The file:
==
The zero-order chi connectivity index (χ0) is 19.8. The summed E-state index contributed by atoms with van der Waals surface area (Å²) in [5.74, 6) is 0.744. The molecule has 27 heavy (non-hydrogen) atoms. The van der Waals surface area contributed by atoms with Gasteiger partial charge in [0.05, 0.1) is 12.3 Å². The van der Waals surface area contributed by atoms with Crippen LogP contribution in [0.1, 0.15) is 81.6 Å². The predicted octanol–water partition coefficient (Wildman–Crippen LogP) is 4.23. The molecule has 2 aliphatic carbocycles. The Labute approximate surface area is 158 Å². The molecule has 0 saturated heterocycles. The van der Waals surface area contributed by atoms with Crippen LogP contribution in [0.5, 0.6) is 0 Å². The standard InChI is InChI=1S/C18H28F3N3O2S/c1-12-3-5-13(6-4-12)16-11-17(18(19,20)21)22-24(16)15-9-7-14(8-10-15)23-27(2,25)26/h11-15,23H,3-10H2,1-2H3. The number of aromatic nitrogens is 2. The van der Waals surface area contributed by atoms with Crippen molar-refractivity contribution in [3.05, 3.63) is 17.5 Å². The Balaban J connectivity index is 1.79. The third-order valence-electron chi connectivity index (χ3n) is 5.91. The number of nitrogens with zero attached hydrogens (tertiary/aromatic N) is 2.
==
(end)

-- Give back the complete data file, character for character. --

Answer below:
The zero-order chi connectivity index (χ0) is 19.8. The summed E-state index contributed by atoms with van der Waals surface area (Å²) in [5.74, 6) is 0.744. The molecule has 27 heavy (non-hydrogen) atoms. The van der Waals surface area contributed by atoms with Gasteiger partial charge in [0.05, 0.1) is 12.3 Å². The van der Waals surface area contributed by atoms with Crippen LogP contribution in [0.1, 0.15) is 81.6 Å². The predicted octanol–water partition coefficient (Wildman–Crippen LogP) is 4.23. The molecule has 2 aliphatic carbocycles. The Labute approximate surface area is 158 Å². The molecule has 0 saturated heterocycles. The van der Waals surface area contributed by atoms with Crippen LogP contribution in [0.5, 0.6) is 0 Å². The standard InChI is InChI=1S/C18H28F3N3O2S/c1-12-3-5-13(6-4-12)16-11-17(18(19,20)21)22-24(16)15-9-7-14(8-10-15)23-27(2,25)26/h11-15,23H,3-10H2,1-2H3. The number of aromatic nitrogens is 2. The van der Waals surface area contributed by atoms with Crippen molar-refractivity contribution in [3.05, 3.63) is 17.5 Å². The Balaban J connectivity index is 1.79. The third-order valence-electron chi connectivity index (χ3n) is 5.91. The number of nitrogens with zero attached hydrogens (tertiary/aromatic N) is 2.